Jesus’ entry into Jerusalem at the beginning of Passover week is one of the most iconic images in all his ministry. The picture presented to us in Scripture is rich with meaning and challenges our understanding of who Jesus is. It certainly was challenging for the Jews of Jesus’ day, especially as they followed their newly hailed king into the royal city and witnessed what he did next.
The triumphal entry of Jesus was spoken of many years before by the prophet Zechariah, so for those among the Passover pilgrimage who were paying attention it would not have been surprising. And it seems the people knew their bibles because when they saw Jesus riding the young donkey they knew how to interpret it. The crowd got excited that this Messiah figure was finally making a move for the throne and they didn’t hesitate to pick up the palm fronds and hail Jesus as King, just as it was prophesied.
So, Jesus’s arrival into Jerusalem was definitely unique, but it fit with how the ancient scriptures spoke of the Messiah. However, what Jesus did once he rode through the gates of the holy city was unexpected. In his account, Mark tells us that Jesus went straight for the temple, took a look around, and since it was getting late he decided to go home and return the next day. What Jesus was about to do was not a sudden outrage or fit of anger, it was deliberate outburst of holy anger.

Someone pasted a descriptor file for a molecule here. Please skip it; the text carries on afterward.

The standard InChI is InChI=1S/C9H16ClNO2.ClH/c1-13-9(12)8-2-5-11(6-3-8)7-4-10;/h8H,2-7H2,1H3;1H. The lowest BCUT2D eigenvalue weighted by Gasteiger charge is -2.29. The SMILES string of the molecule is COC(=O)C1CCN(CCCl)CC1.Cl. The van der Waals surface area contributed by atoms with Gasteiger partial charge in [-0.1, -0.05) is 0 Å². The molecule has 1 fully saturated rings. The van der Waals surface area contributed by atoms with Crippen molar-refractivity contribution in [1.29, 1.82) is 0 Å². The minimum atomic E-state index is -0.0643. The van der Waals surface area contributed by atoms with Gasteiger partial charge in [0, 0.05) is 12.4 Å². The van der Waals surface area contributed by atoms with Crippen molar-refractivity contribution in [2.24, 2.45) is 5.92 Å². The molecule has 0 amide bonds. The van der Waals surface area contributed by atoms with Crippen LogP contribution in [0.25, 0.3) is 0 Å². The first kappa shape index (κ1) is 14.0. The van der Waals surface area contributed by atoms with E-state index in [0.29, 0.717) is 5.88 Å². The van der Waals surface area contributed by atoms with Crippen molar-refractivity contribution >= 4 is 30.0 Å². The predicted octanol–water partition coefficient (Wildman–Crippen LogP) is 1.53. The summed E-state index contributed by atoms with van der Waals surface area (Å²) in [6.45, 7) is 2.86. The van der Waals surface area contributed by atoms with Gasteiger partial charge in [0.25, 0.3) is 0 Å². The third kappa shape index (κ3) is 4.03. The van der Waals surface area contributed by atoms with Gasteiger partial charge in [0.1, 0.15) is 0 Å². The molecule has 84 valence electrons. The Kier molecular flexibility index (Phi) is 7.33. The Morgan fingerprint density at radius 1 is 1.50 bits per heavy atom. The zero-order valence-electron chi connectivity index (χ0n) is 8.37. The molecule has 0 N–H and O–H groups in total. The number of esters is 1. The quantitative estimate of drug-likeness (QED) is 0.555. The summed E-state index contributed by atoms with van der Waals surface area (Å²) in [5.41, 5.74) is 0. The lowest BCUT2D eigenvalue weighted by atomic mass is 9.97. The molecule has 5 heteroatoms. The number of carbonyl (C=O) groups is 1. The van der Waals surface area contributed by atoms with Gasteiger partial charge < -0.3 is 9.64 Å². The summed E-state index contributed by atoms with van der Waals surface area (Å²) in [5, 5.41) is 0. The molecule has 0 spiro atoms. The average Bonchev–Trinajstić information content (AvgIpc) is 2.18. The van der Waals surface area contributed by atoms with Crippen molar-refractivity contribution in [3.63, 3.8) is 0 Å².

The next morning, Jesus entered the temple area where the murmur of doves and the chatter of merchants swirled around him. And then he began flipping tables and benches, and driving out the vendors from the temple courts. After the dust had settled, Jesus explained what he was doing. The temple, a place of holiness, sacrifice and forgiveness, had turned into a smelly marketplace. Religion had been monetized and God minimized.
Mark tells us that the crowds were amazed at Jesus, and we understand why. Jesus was the newly hailed king of the Jews and according to popular tradition he was going to Jerusalem to set up the kingdom of God and drive out the Romans. Now, here he was, driving out his fellow Jews from the temple and rebuking them for defiling what was holy. The Jews were looking forward to judgemnet coming upon the Romans, but here was judgement coming upon the house of Israel.
The Israelites, like us in the church today, tended to look outward at all the sin going on in the world and failed to also look inside and see their own sin. They got so excited at the thought of God crushing their oppressors and delivering them slavery, that they forgot that God crushes all forms of sin and that they first needed deliverance from their own sin. We, too, must not forget where the line between enemy and friend of God is drawn – not on political, racial, or meritorious lines, but on grace alone.
The triumphal entry of Jesus and his subsequent judgement on the money-changers and merchants in the temple is a reminder that we cannot and ought not to make Jesus into the kind of king we want, a king of our own making. However, ff we come to him in adoration and humility we will find that Jesus is just the king we need. Humble, self-giving, with a holy zeal for the glory of his Father.